In recent weeks, members of Congress have called for barring Planned Parenthood from receiving federal funds for women’s health services. Several Southern states have already takes steps to eliminate public funding for the organization’s clinics.
Last week, Alabama Gov. Robert Bentley issued a notice that within 15 days, the state would terminate its contract with Planned Parenthood Southeast, which also operates clinics in Georgia and Mississippi, to provide contraception and reproductive health screenings through a Medicaid family planning waiver. Gov. Bobby Jindal took similar action, terminating Planned Parenthood Gulf Coast clinics’ Medicaid contract in Louisiana.
If successful, these efforts will deny women access to contraception and essential screening for cervical and breast cancer and testing for sexually transmitted infections (STIs) from experienced health care providers. They also have the potential to worsen the already poor reproductive health outcomes for women in the South.
Alabama, Georgia, Louisiana and Mississippi have some of the highest rates of unintended pregnancy in the United States. The incidence of STIs, such as gonorrhea and chlamydia, among 15 to 24 year olds also is considerably higher than the national average. More than 20 percent of uninsured women in these states have not been screened for cervical cancer in the last five years. These states also rank among the worst in the nation for infant and maternal mortality and preterm delivery.
Many women in the four states already lack access to preventive and primary care services due to provider shortages. Therefore, measures to exclude Planned Parenthood from publicly funded programs at the state and national level will make it more difficult for women to obtain necessary health care. Based on my research at the Texas Policy Evaluation Project, it is not guaranteed former Planned Parenthood clients would be able to obtain reproductive health care from other providers.
For the last four years, my colleagues and I have examined the impact of Texas’ broad policies to defund Planned Parenthood clinics through drastic budget cuts and exclusion from federally funded programs. We found that after the legislation went into effect, it was more difficult for women to access affordable, routine reproductive health care and highly effective contraception needed to prevent unintended pregnancy.
Federally qualified health centers and public health departments were not always able to fill the gaps in many communities. They were not interested in taking on the challenge of administering family planning programs or accepting the programs’ low reimbursement for services. Others lacked clinical staff with necessary experience in women’s health care, such as training to insert IUDs (one of the most effective forms of contraception) and offering evidence-based approaches for STI and cancer screening and contraceptive provision.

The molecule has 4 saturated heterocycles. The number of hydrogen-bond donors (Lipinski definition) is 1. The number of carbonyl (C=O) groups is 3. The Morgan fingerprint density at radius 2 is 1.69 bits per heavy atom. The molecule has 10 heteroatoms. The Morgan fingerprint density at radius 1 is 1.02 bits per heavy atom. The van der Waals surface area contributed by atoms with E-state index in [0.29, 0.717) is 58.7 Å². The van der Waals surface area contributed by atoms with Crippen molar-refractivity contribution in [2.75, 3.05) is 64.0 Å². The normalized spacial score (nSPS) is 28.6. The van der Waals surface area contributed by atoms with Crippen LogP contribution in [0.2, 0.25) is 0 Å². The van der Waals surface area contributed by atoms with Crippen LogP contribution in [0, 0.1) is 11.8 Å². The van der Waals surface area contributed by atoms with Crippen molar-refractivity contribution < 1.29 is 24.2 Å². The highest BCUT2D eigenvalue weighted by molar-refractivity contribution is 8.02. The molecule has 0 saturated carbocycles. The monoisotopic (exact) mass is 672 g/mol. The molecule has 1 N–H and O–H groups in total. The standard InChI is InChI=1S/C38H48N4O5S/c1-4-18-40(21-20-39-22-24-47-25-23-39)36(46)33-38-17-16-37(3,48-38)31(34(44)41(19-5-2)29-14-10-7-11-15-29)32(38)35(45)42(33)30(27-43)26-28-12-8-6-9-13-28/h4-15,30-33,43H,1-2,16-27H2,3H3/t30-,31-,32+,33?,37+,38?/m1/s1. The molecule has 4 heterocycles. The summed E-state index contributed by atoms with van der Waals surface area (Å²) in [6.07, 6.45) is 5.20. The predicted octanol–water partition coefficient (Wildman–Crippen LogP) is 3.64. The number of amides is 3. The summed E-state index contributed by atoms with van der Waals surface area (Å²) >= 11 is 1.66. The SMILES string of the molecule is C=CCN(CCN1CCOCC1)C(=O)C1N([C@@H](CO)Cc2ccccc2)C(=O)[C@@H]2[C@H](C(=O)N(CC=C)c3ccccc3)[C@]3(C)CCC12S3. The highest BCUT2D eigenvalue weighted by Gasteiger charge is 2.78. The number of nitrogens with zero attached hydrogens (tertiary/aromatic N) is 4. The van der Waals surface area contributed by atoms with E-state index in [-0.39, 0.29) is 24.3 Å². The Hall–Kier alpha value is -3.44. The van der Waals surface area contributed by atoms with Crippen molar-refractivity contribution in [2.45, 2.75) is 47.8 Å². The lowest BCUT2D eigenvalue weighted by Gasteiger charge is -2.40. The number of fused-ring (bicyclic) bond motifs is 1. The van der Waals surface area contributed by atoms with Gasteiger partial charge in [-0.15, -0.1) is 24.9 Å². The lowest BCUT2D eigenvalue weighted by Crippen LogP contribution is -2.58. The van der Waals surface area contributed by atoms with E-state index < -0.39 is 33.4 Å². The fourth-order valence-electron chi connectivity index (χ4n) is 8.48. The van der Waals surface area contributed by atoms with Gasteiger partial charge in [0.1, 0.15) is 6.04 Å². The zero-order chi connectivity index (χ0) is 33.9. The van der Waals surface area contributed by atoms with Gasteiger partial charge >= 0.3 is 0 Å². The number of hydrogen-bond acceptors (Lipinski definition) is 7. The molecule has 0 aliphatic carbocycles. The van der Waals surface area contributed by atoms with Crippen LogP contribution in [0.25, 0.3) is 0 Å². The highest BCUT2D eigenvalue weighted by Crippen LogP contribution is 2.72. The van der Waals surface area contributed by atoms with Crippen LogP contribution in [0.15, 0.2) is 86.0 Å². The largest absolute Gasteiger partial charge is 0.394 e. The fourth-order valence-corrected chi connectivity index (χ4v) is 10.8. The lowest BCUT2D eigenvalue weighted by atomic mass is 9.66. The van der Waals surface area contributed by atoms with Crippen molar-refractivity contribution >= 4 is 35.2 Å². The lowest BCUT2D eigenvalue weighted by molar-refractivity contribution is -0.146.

Even if women are able to find a new provider, they may have long waits to get an appointment, need to make multiple visits, or unnecessarily repeat exams before they can start or renew their contraceptive method or obtain other follow-up care. This is problematic because family planning services are time-sensitive, and delays can lead to unintended pregnancy and disease transmission. Additionally, many women who need these services are low-income or uninsured and lack the resources to cover the additional co-payments that may be required at a new source of care.
State and national policymakers focused on defunding Planned Parenthood are targeting programs that do not fund abortion — directly or indirectly. This is not an approach that will reduce unintended pregnancy. Nor is it one that will improve the many other health problems women in the South face.
These health disparities need to be addressed, but this can be done only by increasing funding for contraception, STI testing and treatment, cancer screening and related services — and ensuring women have access to experienced providers offering evidence-based medical care.
Kari White is assistant professor in Health Care Organization and Policy at the School of Public Health, University of Alabama at Birmingham.
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